Princess Tutu PROMOTIONAL TRAILER
Princess Tutu- Swan Ballet
Princess Tutu AMV - Hold Me Now
Princess Tutu(2002,2003) (プリンセスチュチュ; Purinsesu Chuchu) 26EP
D: Junichi Sato,
W: Michiko Yokote
ANN entry information
Excellent review of Princess Tutu at ANN by Theron Martin, Aug 8th 2006
Excellent fan review at myanimelist.net by Gonzo-lewd Dec 3, 2013
If you should read fan comments about Princess Tutu, there is a common thread in that many ignored this anime because it appeared “girly, or cutsie”. One even suggested the old saying, “Don’t judge an anime [book] by its cover.” Others call it weird, which is hard to understand given an art form that has produced FLCL and Kaiba. How is a ballet dancing Aardvark any different than Fantasia?
We at Pywackett Productions were fully culpable in this response, in that we assumed “Princess Tutu” to be just another little girl’s “Magical Girl” genre anime, and we ignored it for quite some time.
Only after seeing that it constantly appeared on best lists, and carried high numbers, did we begin to pay attention, and went into it rather more like kicking and screaming than joyous anticipation.
Were we wrong! “Mea culpa! Mea culpa!”
Princess Tutu is a fully adult anime, and parents should be warned that there are many very scary scenes, and monsters in this production which would give little children nightmares forever, plus the story is so incredibly complex, that no child could possibly follow what is happening in the story, some adults might not either.
Think of a work of art which combines high, classical ballet and music with a Tex Avery cartoon, a great deal of crazy and very funny slapstick, and bring in scary villains and monsters, and fight for purity and goodness not by fighting, but by the beauty of the dance.
The main protagonist, Duck (あひる Ahiru) (yes, she is a real, live yellow duck (not a spoiler)) falls in love with a Prince because he appears to be sad and unhappy, and wishes she could help him to find his heart, when in comes a strange man, Drosselmeyer from the Nutcracker, who offers her a magical jewel which turns her into (あひる Ahiru) a real little girl. In English, the pun is lost, but in the Japanese Ahiru means Duck, but in this case Ahiru is a name in English and Japanese. Ahiru enrolls in the ballet school where her prince is in study, but she is totally inept at ballet (she is a duck after all), and most of the humor in Tutu surrounds the character of Ahiru and her two friends, Pike and Lilie, who themselves are preciously funny. They constantly engineer situations for Ahiru to fall into because it is just so entertaining for them and for us.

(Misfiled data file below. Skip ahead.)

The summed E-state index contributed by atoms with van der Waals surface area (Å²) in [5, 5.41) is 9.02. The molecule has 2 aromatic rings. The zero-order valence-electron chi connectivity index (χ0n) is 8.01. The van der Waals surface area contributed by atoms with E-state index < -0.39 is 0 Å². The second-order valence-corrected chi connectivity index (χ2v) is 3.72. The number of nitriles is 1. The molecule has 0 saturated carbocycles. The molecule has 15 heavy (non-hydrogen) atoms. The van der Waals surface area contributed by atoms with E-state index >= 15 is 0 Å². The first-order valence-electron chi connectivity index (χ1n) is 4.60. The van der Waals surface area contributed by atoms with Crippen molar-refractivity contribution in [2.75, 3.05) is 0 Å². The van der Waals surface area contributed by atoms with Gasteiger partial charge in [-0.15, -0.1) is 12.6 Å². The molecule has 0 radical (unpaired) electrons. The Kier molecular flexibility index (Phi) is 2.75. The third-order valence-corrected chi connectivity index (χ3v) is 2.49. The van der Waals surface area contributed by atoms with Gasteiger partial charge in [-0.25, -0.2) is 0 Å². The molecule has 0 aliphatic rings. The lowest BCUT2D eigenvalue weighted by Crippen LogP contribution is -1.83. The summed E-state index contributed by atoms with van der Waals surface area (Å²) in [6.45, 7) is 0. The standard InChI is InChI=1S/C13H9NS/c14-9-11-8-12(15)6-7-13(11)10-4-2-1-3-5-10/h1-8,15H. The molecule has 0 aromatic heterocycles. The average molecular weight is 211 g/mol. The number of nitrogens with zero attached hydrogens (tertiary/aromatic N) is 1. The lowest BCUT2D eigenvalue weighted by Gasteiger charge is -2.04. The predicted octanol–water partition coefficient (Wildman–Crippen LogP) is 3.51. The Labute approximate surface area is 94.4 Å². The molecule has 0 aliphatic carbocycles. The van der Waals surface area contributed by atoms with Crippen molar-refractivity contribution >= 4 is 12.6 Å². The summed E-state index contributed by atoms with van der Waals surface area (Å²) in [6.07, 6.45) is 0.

But the humor in Princess Tutu is never taken with respect to its story or to the ballet itself. Every episode is taken from the libretto of a ballet, and the ballet story is then merged with the ongoing story of Princess Tutu being told in the anime (when danger appears which it does often, Ahiru in magical girl style transforms into the beautiful Princess Tutu herself, a majestic creature of style, grace, and beauty who engages with evil, not by conflict or fighting, but by dance, and love!!!). Extreme beauty here is a weapon. And all of this “conflict” is dance to the actual classical ballet orchestral music such as Swan Lake, and all.
If you are a ballet dance fan, you will clearly see the tropes, the conceits, the hackneyed phrases, the stereotypes of the entire corpus of the ballet itself. The artists behind “Princess Tutu” fully understand and love the ballet, that is clear.
All of this is quite charming. But it does not play or stop there, because one of the higher goals and its most intriguing, is that behind all the humor (giant cats as dance teachers whose idol is Meowsky, etc), and the classical music score, there is a story being told about story telling itself, what makes a good story, and how do you tell it.
And then even more complex, this narration or lecture recurses on itself, in a very self-referential story line. And if you have not been paying close attention, you will lose the thread. What? What just happened?
Extremely humorous in extremis, and if you are a ballet fan, you will recognize the romanticism of the ballet itself, captured remarkably well in a crazy and weird and wonderful way.
Highly recommended with no reservations other than “This is not a fairy tale for children, but rather for adults in order to help them remember what it was like to be a child, and to see the world all enchanted and wondrous”.
Wonderous, wonderous indeed!
Princess Tutu has the power to
change you into the child you
once were, provided you do not
let your adult mind bury your
feels. No cynicism or sarcasm
Folcwine P. Pywackett